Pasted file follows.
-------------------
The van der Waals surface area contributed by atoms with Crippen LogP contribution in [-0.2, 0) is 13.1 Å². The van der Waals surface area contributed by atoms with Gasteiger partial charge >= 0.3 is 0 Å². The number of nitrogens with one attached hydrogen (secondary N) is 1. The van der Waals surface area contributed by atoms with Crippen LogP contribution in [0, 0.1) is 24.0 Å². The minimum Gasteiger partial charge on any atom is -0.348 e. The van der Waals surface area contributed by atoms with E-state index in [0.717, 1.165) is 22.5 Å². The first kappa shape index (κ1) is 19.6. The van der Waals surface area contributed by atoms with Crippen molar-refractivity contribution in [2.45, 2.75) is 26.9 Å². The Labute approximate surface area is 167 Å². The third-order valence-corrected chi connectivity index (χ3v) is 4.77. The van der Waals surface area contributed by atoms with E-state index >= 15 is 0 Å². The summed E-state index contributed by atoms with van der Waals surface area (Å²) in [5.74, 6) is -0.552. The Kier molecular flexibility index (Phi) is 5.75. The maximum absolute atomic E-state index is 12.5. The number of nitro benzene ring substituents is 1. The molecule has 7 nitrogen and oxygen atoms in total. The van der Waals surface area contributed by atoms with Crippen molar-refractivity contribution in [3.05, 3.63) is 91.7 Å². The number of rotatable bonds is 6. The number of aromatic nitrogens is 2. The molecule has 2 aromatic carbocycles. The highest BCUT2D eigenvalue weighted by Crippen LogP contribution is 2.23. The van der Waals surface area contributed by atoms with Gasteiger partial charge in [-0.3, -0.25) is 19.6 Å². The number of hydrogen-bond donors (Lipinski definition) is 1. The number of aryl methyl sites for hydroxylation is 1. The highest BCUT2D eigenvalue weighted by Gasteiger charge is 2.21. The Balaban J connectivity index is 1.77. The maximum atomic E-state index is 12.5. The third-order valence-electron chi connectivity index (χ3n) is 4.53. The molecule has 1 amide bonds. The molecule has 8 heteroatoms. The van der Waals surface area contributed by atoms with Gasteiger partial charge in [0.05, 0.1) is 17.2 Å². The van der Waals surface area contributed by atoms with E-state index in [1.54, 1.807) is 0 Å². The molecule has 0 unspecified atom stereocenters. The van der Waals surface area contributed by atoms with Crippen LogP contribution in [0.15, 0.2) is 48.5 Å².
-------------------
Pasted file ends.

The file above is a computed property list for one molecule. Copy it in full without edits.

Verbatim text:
The van der Waals surface area contributed by atoms with Crippen LogP contribution in [-0.2, 0) is 13.1 Å². The van der Waals surface area contributed by atoms with Gasteiger partial charge >= 0.3 is 0 Å². The number of nitrogens with one attached hydrogen (secondary N) is 1. The van der Waals surface area contributed by atoms with Crippen LogP contribution in [0, 0.1) is 24.0 Å². The minimum Gasteiger partial charge on any atom is -0.348 e. The van der Waals surface area contributed by atoms with E-state index in [0.717, 1.165) is 22.5 Å². The first kappa shape index (κ1) is 19.6. The van der Waals surface area contributed by atoms with Crippen molar-refractivity contribution in [2.45, 2.75) is 26.9 Å². The Labute approximate surface area is 167 Å². The third-order valence-corrected chi connectivity index (χ3v) is 4.77. The van der Waals surface area contributed by atoms with E-state index >= 15 is 0 Å². The summed E-state index contributed by atoms with van der Waals surface area (Å²) in [5.74, 6) is -0.552. The Kier molecular flexibility index (Phi) is 5.75. The maximum absolute atomic E-state index is 12.5. The number of nitro benzene ring substituents is 1. The molecule has 7 nitrogen and oxygen atoms in total. The van der Waals surface area contributed by atoms with Crippen molar-refractivity contribution in [3.05, 3.63) is 91.7 Å². The number of rotatable bonds is 6. The number of aromatic nitrogens is 2. The molecule has 2 aromatic carbocycles. The highest BCUT2D eigenvalue weighted by Crippen LogP contribution is 2.23. The van der Waals surface area contributed by atoms with Gasteiger partial charge in [-0.3, -0.25) is 19.6 Å². The number of hydrogen-bond donors (Lipinski definition) is 1. The number of aryl methyl sites for hydroxylation is 1. The highest BCUT2D eigenvalue weighted by Gasteiger charge is 2.21. The Balaban J connectivity index is 1.77. The maximum atomic E-state index is 12.5. The third-order valence-electron chi connectivity index (χ3n) is 4.53. The molecule has 1 amide bonds. The molecule has 8 heteroatoms. The van der Waals surface area contributed by atoms with Gasteiger partial charge in [0.05, 0.1) is 17.2 Å². The van der Waals surface area contributed by atoms with E-state index in [1.54, 1.807) is 0 Å². The molecule has 0 unspecified atom stereocenters. The van der Waals surface area contributed by atoms with Crippen LogP contribution in [0.15, 0.2) is 48.5 Å².